Risks to banks at end of construction boom

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Unsustainably high house prices financed by extremely high levels of debt at unrealistically low interest rates presents a risk to the local banks, all of which are heavily exposed. The main problem is not in owner-occupier housing but in high-rise investment units which are over-supplied in central Brisbane, Melbourne and Perth.

Bankers will lend until their banks need to be bailed out when the music stops. With the Basel Committee slow to act globally for fear of stifling the early recovery in Europe, the local regulator, APRA, has also been reluctant to act. Banks are now required to limit investor loan growth to 10%, but this is a laughable ‘speed limit’ which is guaranteed to further inflate the bubble.

Shadow banking and the risks in low-ranking security

APRA has also requested the banks limit interest-only loans to 30% of housing lending, another ludicrously high cap. Banks have also reduced lending to high-rise developers and end investors meaning more borrowers are obtaining finance from ‘shadow banking’ sources (just as in China) via products offering high yields to unwary investors (including many thousands of SMSFs) who think they are investing in property. In reality, they are lending to property developers on unsecured or low-ranking unregistered second or third mortgages on holes in the ground.

The outcome is likely to be similar to past speculative property cycles. Oversupply will lead to rising vacancy rates, falling rents, defaults by purchasers who can’t get loans to settle, failure of over-geared property developers, bad debts for the lenders to purchasers and developers, failure of mortgage funds and consequent losses to retail investors.

When the music stops, tens of thousands of low ranking lenders to property developers will be left with nothing. The unit owners – even if they can find the money to settle the purchase – will be left with empty units or high vacancy rates and low rents for years until demand eventually catches up with supply. Unlike past booms, general price inflation will not magically lift prices and reduce the real size of the bad debts.

When developers finally get the message to stop developing new projects, rising unemployment from the collapse in construction activity will cause a wider slowdown in spending and demand. It has been 25 years since the last recession, which followed the same pattern. In the last recession, the main culprit was bad lending by banks and finance companies to commercial property developers and purchasers, but this time the focus will be on residential property developers and purchasers.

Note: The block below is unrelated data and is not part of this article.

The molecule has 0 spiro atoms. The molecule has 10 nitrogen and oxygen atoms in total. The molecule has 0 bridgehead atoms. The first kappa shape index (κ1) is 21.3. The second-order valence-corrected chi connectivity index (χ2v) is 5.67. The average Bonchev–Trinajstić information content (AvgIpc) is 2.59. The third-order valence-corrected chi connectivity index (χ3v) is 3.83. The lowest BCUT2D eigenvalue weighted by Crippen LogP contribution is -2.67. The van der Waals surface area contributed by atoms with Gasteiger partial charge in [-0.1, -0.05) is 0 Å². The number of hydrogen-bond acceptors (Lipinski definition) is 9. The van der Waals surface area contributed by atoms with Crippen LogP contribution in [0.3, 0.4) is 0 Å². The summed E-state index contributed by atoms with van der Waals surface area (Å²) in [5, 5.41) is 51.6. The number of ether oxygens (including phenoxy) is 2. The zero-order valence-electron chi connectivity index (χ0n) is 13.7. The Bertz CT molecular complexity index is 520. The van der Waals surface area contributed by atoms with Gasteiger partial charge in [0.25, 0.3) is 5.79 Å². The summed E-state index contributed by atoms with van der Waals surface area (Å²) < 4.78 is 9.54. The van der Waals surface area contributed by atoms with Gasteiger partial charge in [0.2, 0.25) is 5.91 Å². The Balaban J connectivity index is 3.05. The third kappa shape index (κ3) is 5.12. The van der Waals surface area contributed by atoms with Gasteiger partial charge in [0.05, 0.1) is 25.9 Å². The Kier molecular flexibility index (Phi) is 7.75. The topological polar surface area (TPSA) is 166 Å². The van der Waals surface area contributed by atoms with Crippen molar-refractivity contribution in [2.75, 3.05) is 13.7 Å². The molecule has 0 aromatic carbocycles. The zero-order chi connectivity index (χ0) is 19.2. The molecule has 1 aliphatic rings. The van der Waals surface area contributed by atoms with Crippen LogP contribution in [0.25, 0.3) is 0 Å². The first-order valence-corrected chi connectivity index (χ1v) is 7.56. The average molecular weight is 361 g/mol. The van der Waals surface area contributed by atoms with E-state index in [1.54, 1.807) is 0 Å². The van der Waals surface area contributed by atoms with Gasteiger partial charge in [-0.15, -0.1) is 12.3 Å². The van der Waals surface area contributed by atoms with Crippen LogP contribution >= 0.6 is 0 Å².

Bond spreads are not recognising the risks

Widespread negative impacts from the impending unwinding of the high-rise construction boom are probably a while away yet. Buyers are still eager to buy, with many projects selling off the plan in hours to novice ‘investors’ and speculators, and developers are still obtaining finance from non-bank sources. Many are financed directly with cash from China. The RBA is giving mixed messages about possible further rate cuts and is certainly not warning of rate hikes.

Because of the heavy reliance on housing and construction finance from local banks, and because local banks are highly reliant on foreign debt markets for funding, the local banking market (which makes up some 30% of the Australian stock market value) is extremely vulnerable to global debt markets and the global events that drive it. Credit ratings on the big local banks were downgraded in late 2011 when the RBA started cutting rates. As cracks appear in the local high rise market, global sentiment toward our local banks will sour, raising their cost of foreign debt and hitting share prices.

One useful barometer of market perceptions of local bank risk is credit spreads. Here’s how spreads on Australian AA-rated bank senior debt have changed over the past 10 years.

(Click on image for improved viewing).

Perceived risk (and pricing for risk) for the local banks seems to have almost completely evaporated in the year since the February 2016 worries. Prices of bank shares and low ranked debt and hybrids have risen rapidly over the same period. Nobody can predict the exact timing of when sentiment will change, but eventually, complacency in portfolios will be punished.